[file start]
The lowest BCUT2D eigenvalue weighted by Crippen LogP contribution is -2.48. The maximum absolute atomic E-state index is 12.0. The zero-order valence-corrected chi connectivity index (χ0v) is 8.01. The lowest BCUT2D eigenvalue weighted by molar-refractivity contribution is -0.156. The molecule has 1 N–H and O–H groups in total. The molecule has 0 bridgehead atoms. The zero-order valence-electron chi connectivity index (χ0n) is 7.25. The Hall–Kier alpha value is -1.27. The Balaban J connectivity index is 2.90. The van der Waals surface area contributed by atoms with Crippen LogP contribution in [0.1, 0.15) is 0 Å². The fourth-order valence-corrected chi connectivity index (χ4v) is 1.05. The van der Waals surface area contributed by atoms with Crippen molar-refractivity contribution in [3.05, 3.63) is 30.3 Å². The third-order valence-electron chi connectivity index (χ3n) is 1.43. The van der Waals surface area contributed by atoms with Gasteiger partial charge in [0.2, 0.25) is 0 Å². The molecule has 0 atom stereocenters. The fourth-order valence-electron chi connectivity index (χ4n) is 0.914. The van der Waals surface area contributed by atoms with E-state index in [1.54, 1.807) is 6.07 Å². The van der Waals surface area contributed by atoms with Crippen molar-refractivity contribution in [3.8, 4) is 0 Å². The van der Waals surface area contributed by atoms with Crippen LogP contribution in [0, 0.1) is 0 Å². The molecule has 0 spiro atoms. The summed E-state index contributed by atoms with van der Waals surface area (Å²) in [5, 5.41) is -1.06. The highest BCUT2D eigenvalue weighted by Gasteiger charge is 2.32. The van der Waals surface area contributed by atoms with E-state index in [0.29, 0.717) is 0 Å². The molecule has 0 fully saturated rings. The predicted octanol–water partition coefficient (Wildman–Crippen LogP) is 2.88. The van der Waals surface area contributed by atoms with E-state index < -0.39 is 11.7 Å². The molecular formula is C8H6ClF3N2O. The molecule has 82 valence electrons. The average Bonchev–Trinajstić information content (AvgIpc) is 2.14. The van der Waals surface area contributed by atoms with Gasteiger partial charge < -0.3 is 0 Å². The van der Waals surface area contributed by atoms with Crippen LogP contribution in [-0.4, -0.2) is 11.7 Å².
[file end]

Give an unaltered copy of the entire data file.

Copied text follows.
The lowest BCUT2D eigenvalue weighted by Crippen LogP contribution is -2.48. The maximum absolute atomic E-state index is 12.0. The zero-order valence-corrected chi connectivity index (χ0v) is 8.01. The lowest BCUT2D eigenvalue weighted by molar-refractivity contribution is -0.156. The molecule has 1 N–H and O–H groups in total. The molecule has 0 bridgehead atoms. The zero-order valence-electron chi connectivity index (χ0n) is 7.25. The Hall–Kier alpha value is -1.27. The Balaban J connectivity index is 2.90. The van der Waals surface area contributed by atoms with Crippen LogP contribution in [0.1, 0.15) is 0 Å². The fourth-order valence-corrected chi connectivity index (χ4v) is 1.05. The van der Waals surface area contributed by atoms with Crippen molar-refractivity contribution in [3.05, 3.63) is 30.3 Å². The third-order valence-electron chi connectivity index (χ3n) is 1.43. The van der Waals surface area contributed by atoms with Gasteiger partial charge in [0.2, 0.25) is 0 Å². The molecule has 0 atom stereocenters. The fourth-order valence-electron chi connectivity index (χ4n) is 0.914. The van der Waals surface area contributed by atoms with E-state index in [1.54, 1.807) is 6.07 Å². The van der Waals surface area contributed by atoms with Crippen molar-refractivity contribution in [3.8, 4) is 0 Å². The van der Waals surface area contributed by atoms with Crippen LogP contribution in [0, 0.1) is 0 Å². The molecule has 0 spiro atoms. The summed E-state index contributed by atoms with van der Waals surface area (Å²) in [5, 5.41) is -1.06. The highest BCUT2D eigenvalue weighted by Gasteiger charge is 2.32. The van der Waals surface area contributed by atoms with E-state index in [0.29, 0.717) is 0 Å². The molecule has 0 fully saturated rings. The predicted octanol–water partition coefficient (Wildman–Crippen LogP) is 2.88. The van der Waals surface area contributed by atoms with E-state index < -0.39 is 11.7 Å². The molecular formula is C8H6ClF3N2O. The molecule has 82 valence electrons. The average Bonchev–Trinajstić information content (AvgIpc) is 2.14. The van der Waals surface area contributed by atoms with Gasteiger partial charge < -0.3 is 0 Å². The van der Waals surface area contributed by atoms with Crippen LogP contribution in [-0.4, -0.2) is 11.7 Å².